Climate change and habitat fragmentation are together a major threat to the continued survival of a vast number of species. Correlative bioclimatic models are often used for predicting future suitable habitats, but currently do not take into account whether species are able to colonise new regions, nor the mechanisms by which they interact with and adapt to their environment. We will use a butterfly model species to investigate the relationship between genetic polymorphisms, physiological capacity for dispersal, and environmental constraints at the landscape scale. This will allow truly mechanistic and more accurate predictions of how novel climatic environments will affect species distributions.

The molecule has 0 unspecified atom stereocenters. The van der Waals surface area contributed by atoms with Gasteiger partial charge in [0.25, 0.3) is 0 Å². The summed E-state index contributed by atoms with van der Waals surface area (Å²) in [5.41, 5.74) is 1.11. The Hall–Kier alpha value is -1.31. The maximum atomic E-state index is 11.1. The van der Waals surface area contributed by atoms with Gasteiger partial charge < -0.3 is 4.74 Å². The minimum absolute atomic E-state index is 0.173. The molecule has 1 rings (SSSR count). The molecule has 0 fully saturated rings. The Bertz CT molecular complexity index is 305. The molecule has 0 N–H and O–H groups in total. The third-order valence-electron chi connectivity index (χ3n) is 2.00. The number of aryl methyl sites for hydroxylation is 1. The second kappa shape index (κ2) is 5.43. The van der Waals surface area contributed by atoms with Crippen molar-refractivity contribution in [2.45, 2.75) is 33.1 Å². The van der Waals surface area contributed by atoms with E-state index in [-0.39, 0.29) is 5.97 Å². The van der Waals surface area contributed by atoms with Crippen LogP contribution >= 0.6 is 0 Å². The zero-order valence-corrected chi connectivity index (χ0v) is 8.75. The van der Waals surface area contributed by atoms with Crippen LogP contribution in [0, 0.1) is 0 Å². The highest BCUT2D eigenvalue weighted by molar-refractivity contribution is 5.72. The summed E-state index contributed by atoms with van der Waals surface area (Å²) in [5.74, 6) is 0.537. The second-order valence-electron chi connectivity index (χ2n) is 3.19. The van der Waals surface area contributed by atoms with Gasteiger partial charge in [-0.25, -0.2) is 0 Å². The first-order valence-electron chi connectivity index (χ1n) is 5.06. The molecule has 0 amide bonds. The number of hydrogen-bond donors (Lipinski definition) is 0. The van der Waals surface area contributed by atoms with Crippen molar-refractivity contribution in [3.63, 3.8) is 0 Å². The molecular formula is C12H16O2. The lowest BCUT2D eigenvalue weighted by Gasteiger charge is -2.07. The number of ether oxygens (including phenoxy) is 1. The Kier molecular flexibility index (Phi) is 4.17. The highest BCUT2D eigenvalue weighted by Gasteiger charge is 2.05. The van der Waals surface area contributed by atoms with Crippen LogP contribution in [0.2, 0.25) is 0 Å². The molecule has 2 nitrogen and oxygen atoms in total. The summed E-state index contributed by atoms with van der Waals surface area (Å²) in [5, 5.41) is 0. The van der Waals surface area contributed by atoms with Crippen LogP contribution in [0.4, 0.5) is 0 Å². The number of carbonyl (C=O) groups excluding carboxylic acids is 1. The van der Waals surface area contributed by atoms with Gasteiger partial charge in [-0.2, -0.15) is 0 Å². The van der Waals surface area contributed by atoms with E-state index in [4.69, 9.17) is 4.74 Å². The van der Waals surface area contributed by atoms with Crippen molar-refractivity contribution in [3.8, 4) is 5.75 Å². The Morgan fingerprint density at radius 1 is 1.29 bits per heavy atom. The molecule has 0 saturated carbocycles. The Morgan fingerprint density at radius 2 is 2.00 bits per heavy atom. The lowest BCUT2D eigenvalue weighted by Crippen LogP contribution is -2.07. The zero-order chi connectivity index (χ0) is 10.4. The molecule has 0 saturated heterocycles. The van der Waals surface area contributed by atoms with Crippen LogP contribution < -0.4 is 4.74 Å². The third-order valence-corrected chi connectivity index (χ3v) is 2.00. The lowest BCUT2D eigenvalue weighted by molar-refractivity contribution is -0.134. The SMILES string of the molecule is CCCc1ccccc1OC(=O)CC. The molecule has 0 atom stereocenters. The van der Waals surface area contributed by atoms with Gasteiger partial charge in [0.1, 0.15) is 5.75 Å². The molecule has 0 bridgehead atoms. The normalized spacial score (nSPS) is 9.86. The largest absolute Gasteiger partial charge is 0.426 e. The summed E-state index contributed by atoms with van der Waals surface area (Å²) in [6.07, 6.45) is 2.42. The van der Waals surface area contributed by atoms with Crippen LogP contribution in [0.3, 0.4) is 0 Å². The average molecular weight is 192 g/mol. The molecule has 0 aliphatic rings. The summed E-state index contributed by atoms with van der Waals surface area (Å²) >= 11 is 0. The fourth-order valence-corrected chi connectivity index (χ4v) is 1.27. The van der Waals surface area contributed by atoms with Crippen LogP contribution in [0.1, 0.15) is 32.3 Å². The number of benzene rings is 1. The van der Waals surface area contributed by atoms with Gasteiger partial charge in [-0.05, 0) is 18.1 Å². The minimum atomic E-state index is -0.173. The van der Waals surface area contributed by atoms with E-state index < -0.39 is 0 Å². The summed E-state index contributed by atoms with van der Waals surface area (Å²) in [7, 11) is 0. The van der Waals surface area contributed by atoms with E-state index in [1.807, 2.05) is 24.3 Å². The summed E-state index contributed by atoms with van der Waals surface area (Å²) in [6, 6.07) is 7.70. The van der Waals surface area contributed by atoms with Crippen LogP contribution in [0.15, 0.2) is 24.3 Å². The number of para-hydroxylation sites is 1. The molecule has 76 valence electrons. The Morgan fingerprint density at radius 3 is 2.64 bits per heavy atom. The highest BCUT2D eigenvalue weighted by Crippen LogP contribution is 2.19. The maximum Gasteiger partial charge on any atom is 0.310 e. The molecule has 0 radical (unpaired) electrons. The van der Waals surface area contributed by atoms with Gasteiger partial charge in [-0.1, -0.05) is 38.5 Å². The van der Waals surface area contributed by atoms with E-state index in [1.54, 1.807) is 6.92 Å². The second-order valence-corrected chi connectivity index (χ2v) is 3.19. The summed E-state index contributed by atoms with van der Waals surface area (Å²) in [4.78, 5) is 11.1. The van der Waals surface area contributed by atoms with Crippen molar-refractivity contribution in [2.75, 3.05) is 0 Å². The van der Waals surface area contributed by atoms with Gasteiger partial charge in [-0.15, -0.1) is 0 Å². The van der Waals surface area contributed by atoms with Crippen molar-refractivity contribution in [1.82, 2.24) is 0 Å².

|Effective start/end date||2/01/07 → 30/06/09|
- Australian Research Council (ARC): A$240,000.00
- University of Melbourne